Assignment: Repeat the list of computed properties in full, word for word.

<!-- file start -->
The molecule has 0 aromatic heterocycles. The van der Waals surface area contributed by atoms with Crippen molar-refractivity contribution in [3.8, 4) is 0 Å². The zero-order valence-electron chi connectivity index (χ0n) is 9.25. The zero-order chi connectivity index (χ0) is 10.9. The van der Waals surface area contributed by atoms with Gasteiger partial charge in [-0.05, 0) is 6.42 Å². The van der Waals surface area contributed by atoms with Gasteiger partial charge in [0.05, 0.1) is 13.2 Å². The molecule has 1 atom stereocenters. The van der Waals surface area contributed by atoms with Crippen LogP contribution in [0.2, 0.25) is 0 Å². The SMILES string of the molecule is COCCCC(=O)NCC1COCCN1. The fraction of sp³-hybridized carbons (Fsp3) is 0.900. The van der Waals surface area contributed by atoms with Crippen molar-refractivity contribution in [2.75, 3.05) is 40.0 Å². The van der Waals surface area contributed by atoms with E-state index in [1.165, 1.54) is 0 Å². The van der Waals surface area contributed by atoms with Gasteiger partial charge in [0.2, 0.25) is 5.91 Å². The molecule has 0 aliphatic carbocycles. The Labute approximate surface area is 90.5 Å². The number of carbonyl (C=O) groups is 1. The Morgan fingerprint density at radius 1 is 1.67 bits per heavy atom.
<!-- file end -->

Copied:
The molecule has 0 aromatic heterocycles. The van der Waals surface area contributed by atoms with Crippen molar-refractivity contribution in [3.8, 4) is 0 Å². The zero-order valence-electron chi connectivity index (χ0n) is 9.25. The zero-order chi connectivity index (χ0) is 10.9. The van der Waals surface area contributed by atoms with Gasteiger partial charge in [-0.05, 0) is 6.42 Å². The van der Waals surface area contributed by atoms with Gasteiger partial charge in [0.05, 0.1) is 13.2 Å². The molecule has 1 atom stereocenters. The van der Waals surface area contributed by atoms with Crippen LogP contribution in [0.2, 0.25) is 0 Å². The SMILES string of the molecule is COCCCC(=O)NCC1COCCN1. The fraction of sp³-hybridized carbons (Fsp3) is 0.900. The van der Waals surface area contributed by atoms with Crippen molar-refractivity contribution in [2.75, 3.05) is 40.0 Å². The van der Waals surface area contributed by atoms with E-state index in [1.165, 1.54) is 0 Å². The van der Waals surface area contributed by atoms with Gasteiger partial charge in [0.2, 0.25) is 5.91 Å². The molecule has 0 aliphatic carbocycles. The Labute approximate surface area is 90.5 Å². The number of carbonyl (C=O) groups is 1. The Morgan fingerprint density at radius 1 is 1.67 bits per heavy atom.